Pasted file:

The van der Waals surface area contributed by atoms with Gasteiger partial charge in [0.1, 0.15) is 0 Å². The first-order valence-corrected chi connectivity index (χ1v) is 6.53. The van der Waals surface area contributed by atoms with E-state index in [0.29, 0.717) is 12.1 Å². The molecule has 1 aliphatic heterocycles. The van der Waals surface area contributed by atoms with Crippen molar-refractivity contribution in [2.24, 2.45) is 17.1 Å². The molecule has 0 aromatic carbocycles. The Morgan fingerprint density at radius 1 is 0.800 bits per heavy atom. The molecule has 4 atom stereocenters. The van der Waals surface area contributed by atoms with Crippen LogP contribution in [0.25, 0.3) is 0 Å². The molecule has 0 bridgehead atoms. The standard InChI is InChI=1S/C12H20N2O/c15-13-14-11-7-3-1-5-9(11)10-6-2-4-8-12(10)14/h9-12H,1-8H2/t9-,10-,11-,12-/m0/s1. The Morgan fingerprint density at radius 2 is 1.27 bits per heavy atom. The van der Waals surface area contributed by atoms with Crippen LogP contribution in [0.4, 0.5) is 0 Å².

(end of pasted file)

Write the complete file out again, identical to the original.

The van der Waals surface area contributed by atoms with Gasteiger partial charge in [0.1, 0.15) is 0 Å². The first-order valence-corrected chi connectivity index (χ1v) is 6.53. The van der Waals surface area contributed by atoms with E-state index in [0.29, 0.717) is 12.1 Å². The molecule has 1 aliphatic heterocycles. The van der Waals surface area contributed by atoms with Crippen molar-refractivity contribution in [2.24, 2.45) is 17.1 Å². The molecule has 0 aromatic carbocycles. The Morgan fingerprint density at radius 1 is 0.800 bits per heavy atom. The molecule has 4 atom stereocenters. The van der Waals surface area contributed by atoms with Crippen LogP contribution in [0.25, 0.3) is 0 Å². The molecule has 0 bridgehead atoms. The standard InChI is InChI=1S/C12H20N2O/c15-13-14-11-7-3-1-5-9(11)10-6-2-4-8-12(10)14/h9-12H,1-8H2/t9-,10-,11-,12-/m0/s1. The Morgan fingerprint density at radius 2 is 1.27 bits per heavy atom. The van der Waals surface area contributed by atoms with Crippen LogP contribution in [0.4, 0.5) is 0 Å².